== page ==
ON THE AVENUE: Australian music icon Richard Clapton plays Twin Towns tomorrow night.
ON THE AVENUE: Australian music icon Richard Clapton plays Twin Towns tomorrow night. Wendy McDougall

Vetting of wisdom

"IT CAN be frustrating thinking you're writing your best song in recent years,” Richard Clapton says over the phone while pondering his catalogue of more than 20 studio albums.

When you consider the career of Clapton, one of the most influential characters in Australian rock history, frustrating is an interesting word to consider.

There has been an element of frustration between Clapton's dual capacity to write the pop hook and also the complex ballad.

It is this tension between two poles that arguably defines Clapton's iconic position in Australian music: from one angle the sincere pop genius, and from another the alpha rock star.

Clapton recalls a time when his record company gave him an ultimatum before writing Girls in the Avenue: "Come up with a radio-friendly pop song or you're dropped”.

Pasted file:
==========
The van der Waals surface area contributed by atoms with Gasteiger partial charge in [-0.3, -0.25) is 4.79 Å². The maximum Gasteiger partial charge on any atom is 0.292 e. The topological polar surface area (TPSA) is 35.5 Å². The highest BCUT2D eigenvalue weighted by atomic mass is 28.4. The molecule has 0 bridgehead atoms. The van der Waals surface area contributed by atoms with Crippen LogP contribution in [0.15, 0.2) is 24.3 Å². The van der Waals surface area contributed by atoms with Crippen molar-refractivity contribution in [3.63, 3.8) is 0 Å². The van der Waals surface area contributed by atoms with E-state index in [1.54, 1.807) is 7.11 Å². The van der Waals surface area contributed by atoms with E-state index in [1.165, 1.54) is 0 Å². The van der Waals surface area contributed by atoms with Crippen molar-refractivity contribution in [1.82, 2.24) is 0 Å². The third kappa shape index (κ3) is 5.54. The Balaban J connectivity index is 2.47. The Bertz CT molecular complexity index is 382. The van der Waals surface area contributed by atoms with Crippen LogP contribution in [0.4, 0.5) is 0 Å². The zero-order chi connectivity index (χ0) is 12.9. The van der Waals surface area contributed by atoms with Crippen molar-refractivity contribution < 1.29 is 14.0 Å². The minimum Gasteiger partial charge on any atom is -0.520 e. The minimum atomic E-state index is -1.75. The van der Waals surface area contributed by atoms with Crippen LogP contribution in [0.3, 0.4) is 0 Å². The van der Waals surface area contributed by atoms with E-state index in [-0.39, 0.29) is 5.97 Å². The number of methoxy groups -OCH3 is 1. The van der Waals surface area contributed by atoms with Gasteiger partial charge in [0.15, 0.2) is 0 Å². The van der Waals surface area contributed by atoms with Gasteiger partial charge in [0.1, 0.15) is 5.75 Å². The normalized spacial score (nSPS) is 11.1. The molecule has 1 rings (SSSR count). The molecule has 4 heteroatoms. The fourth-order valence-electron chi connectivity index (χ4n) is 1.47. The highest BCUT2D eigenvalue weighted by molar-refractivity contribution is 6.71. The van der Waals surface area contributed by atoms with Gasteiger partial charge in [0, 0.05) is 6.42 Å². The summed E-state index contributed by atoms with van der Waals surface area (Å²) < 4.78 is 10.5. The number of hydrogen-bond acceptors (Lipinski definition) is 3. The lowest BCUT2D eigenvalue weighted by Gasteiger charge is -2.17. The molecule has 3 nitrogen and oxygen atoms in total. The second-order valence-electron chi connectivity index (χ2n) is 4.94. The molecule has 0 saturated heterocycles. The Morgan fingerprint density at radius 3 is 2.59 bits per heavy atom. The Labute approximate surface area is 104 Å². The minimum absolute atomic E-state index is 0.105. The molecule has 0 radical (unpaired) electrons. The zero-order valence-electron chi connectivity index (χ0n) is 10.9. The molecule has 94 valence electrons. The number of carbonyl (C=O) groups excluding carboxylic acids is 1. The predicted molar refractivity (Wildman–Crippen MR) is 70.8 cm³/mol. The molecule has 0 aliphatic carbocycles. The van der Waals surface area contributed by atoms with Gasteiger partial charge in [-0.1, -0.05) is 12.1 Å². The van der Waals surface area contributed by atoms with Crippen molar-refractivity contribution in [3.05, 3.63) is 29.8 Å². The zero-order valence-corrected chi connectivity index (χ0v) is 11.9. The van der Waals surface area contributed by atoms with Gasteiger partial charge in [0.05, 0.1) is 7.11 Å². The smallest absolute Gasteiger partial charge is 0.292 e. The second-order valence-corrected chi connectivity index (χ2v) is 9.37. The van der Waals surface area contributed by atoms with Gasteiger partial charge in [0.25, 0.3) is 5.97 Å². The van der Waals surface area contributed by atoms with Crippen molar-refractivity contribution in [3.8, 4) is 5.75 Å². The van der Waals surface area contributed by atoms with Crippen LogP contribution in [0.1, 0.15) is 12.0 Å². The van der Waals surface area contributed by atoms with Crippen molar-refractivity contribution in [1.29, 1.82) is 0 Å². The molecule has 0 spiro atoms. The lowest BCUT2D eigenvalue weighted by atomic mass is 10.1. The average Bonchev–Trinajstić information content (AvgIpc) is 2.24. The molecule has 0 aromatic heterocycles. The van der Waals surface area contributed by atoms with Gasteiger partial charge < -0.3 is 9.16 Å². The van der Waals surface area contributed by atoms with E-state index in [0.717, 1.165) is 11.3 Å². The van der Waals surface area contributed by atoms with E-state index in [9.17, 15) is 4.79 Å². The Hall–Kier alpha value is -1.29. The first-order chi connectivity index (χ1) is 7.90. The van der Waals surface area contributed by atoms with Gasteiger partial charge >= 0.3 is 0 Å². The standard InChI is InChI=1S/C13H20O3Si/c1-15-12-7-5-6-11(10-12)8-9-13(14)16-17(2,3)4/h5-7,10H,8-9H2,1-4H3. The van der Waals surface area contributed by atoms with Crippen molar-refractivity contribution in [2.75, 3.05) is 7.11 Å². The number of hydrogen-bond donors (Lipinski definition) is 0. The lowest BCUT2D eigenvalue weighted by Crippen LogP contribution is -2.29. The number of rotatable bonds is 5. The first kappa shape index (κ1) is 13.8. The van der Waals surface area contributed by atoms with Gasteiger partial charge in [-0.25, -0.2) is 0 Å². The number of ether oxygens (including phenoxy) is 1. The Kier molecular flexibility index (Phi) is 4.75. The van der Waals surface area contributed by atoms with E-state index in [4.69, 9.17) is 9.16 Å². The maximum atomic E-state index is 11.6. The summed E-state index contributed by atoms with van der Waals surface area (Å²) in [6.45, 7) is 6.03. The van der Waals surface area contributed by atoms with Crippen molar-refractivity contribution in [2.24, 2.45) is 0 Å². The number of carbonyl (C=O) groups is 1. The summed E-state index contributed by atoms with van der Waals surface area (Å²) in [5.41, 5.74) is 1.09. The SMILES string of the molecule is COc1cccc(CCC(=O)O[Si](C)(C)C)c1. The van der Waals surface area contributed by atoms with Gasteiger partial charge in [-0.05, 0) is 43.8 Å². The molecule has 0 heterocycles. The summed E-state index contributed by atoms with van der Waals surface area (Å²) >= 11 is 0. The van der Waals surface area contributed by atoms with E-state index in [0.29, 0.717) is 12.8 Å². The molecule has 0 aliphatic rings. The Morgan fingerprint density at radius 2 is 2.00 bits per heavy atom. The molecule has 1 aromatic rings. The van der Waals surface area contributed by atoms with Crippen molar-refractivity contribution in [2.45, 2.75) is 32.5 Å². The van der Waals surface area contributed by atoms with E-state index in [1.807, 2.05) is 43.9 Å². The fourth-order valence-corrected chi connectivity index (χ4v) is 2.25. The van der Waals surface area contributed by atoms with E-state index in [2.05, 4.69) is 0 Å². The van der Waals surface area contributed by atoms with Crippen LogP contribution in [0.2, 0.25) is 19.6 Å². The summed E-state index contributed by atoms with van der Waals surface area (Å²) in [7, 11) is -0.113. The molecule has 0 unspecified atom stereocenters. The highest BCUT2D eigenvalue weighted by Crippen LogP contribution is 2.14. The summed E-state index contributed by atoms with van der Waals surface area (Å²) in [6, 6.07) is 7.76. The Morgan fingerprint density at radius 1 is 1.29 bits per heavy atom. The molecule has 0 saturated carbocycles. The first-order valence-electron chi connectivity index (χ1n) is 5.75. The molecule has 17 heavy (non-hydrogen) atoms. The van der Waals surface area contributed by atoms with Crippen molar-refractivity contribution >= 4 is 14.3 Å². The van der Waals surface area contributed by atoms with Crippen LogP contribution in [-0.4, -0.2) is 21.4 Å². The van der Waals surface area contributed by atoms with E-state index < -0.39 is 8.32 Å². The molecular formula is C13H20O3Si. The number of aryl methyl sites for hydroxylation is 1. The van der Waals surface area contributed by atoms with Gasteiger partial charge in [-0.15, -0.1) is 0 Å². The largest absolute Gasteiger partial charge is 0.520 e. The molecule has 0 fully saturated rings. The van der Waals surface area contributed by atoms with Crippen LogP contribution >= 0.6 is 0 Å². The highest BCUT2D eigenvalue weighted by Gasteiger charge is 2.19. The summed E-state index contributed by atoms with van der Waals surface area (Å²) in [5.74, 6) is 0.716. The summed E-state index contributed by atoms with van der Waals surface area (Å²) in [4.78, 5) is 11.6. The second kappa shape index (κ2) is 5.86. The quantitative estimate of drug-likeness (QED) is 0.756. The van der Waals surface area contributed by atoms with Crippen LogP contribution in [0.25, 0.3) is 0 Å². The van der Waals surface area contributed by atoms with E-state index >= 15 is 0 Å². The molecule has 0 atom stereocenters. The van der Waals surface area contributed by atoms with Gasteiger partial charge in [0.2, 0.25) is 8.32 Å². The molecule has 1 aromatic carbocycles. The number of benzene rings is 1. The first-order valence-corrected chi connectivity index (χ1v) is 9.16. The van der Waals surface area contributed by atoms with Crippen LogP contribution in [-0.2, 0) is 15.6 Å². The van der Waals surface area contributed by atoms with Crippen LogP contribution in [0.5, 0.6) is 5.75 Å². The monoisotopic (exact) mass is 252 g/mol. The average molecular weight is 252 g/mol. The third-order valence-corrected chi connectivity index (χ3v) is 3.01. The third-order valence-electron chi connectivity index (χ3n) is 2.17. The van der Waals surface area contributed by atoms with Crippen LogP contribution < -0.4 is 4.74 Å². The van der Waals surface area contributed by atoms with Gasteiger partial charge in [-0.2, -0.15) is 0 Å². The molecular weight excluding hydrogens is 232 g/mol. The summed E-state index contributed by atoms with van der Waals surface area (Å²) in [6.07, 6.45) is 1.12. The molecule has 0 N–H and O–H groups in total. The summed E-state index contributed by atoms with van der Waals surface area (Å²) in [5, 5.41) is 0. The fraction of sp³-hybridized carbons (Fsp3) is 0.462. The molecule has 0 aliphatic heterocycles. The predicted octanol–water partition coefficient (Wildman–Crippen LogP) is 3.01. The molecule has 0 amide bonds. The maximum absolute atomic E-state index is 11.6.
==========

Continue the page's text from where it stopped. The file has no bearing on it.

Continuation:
But while Clapton has always stood out with his more cerebral songwriting, it is now some of the poppier cheese that is his most sustaining music.

"A song like Deep Water is the gift that keeps on giving,” Clapton said.

"I didn't expect that Goodbye Tiger album to work but, surprise, surprise, it became my seminal album.

"Every year that song grows in its own strength. The world now is such a complicated place.

"Nowadays people are so burdened. I wrote the thing in 1977 but times are different now.

"It captures a period of time people would like to get back to, when things were freer and it didn't feel like a constant struggle to make ends meet and survive.”

Clapton's career has taken many artistic turns, from Deep Water and the rock and roll tunes defined by Rolling Stone magazine as "balls-out rock” to the arcane Dark Spaces, a paean to poet Sylvia Plath that has assumed a cult-like reverence from some of his fans, to his new-wave days producing INXS' second album Underneath the Colours, where Clapton, Hutchence and co changed the trajectory of music forever.

"At the time (of the second INXS album), we were opening new boundaries and exploring different avenues of music - that's where INXS were a major influence,” Clapton said.

"It wrenched me out of just the pure thing of songwriter and this country, rockish style into exploring new music, genre and absorbing grittier avenues.

"It has been, and it still continues to be, an incredible ride.”

- Richard Clapton plays the Twin Towns Showroom tomorrow night at 8.30pm.

CLAPTON

WHEN: Saturday, June 23, 8.30pm

WHERE: Twin Towns Showroom

PRICE: $45

TICKETS: twintowns.com.au



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